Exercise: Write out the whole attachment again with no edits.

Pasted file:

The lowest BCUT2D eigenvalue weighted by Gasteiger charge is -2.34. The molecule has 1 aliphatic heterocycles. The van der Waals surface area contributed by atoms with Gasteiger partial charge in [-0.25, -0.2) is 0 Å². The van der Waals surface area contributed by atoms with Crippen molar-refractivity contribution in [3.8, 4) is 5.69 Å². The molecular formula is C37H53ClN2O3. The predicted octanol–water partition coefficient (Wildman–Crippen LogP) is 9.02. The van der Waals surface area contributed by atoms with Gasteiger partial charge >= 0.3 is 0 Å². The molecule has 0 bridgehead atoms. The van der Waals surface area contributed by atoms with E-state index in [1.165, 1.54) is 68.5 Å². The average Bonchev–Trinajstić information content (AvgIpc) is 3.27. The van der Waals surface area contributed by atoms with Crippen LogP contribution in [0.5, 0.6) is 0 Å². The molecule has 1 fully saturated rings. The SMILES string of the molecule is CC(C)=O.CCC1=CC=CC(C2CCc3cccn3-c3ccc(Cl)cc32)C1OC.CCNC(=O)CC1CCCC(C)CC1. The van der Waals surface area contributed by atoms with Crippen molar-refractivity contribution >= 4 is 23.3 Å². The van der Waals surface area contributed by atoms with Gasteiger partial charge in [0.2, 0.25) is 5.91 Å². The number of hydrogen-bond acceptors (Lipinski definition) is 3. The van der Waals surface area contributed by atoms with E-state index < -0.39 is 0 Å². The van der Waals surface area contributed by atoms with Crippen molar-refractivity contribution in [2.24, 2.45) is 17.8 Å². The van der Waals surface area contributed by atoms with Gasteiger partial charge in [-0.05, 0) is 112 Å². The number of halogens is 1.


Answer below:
The lowest BCUT2D eigenvalue weighted by Gasteiger charge is -2.34. The molecule has 1 aliphatic heterocycles. The van der Waals surface area contributed by atoms with Gasteiger partial charge in [-0.25, -0.2) is 0 Å². The van der Waals surface area contributed by atoms with Crippen molar-refractivity contribution in [3.8, 4) is 5.69 Å². The molecular formula is C37H53ClN2O3. The predicted octanol–water partition coefficient (Wildman–Crippen LogP) is 9.02. The van der Waals surface area contributed by atoms with Gasteiger partial charge >= 0.3 is 0 Å². The molecule has 0 bridgehead atoms. The van der Waals surface area contributed by atoms with E-state index in [1.165, 1.54) is 68.5 Å². The average Bonchev–Trinajstić information content (AvgIpc) is 3.27. The van der Waals surface area contributed by atoms with Crippen LogP contribution in [0.5, 0.6) is 0 Å². The molecule has 1 fully saturated rings. The SMILES string of the molecule is CC(C)=O.CCC1=CC=CC(C2CCc3cccn3-c3ccc(Cl)cc32)C1OC.CCNC(=O)CC1CCCC(C)CC1. The van der Waals surface area contributed by atoms with Crippen molar-refractivity contribution >= 4 is 23.3 Å². The van der Waals surface area contributed by atoms with Gasteiger partial charge in [0.2, 0.25) is 5.91 Å². The number of hydrogen-bond acceptors (Lipinski definition) is 3. The van der Waals surface area contributed by atoms with E-state index < -0.39 is 0 Å². The van der Waals surface area contributed by atoms with Crippen molar-refractivity contribution in [2.24, 2.45) is 17.8 Å². The van der Waals surface area contributed by atoms with Gasteiger partial charge in [-0.05, 0) is 112 Å². The number of halogens is 1.